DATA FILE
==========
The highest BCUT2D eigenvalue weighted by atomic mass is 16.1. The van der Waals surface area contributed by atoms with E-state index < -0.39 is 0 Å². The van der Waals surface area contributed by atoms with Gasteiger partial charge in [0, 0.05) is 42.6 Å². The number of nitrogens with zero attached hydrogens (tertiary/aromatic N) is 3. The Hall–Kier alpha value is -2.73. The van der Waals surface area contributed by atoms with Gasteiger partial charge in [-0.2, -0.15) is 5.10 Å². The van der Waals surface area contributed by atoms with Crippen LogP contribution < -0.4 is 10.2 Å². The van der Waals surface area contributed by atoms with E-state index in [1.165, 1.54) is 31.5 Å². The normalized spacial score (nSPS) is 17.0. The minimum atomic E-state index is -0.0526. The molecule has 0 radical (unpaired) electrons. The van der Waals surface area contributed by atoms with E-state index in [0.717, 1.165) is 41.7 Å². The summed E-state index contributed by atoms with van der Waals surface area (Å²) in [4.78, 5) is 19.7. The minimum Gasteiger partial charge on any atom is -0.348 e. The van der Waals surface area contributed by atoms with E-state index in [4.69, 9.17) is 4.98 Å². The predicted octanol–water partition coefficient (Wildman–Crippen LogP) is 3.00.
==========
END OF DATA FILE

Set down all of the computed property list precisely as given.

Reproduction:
The highest BCUT2D eigenvalue weighted by atomic mass is 16.1. The van der Waals surface area contributed by atoms with E-state index < -0.39 is 0 Å². The van der Waals surface area contributed by atoms with Gasteiger partial charge in [0, 0.05) is 42.6 Å². The number of nitrogens with zero attached hydrogens (tertiary/aromatic N) is 3. The Hall–Kier alpha value is -2.73. The van der Waals surface area contributed by atoms with Gasteiger partial charge in [-0.2, -0.15) is 5.10 Å². The van der Waals surface area contributed by atoms with Crippen LogP contribution < -0.4 is 10.2 Å². The van der Waals surface area contributed by atoms with E-state index in [1.165, 1.54) is 31.5 Å². The normalized spacial score (nSPS) is 17.0. The minimum atomic E-state index is -0.0526. The molecule has 0 radical (unpaired) electrons. The van der Waals surface area contributed by atoms with E-state index in [0.717, 1.165) is 41.7 Å². The summed E-state index contributed by atoms with van der Waals surface area (Å²) in [4.78, 5) is 19.7. The minimum Gasteiger partial charge on any atom is -0.348 e. The van der Waals surface area contributed by atoms with E-state index in [4.69, 9.17) is 4.98 Å². The predicted octanol–water partition coefficient (Wildman–Crippen LogP) is 3.00.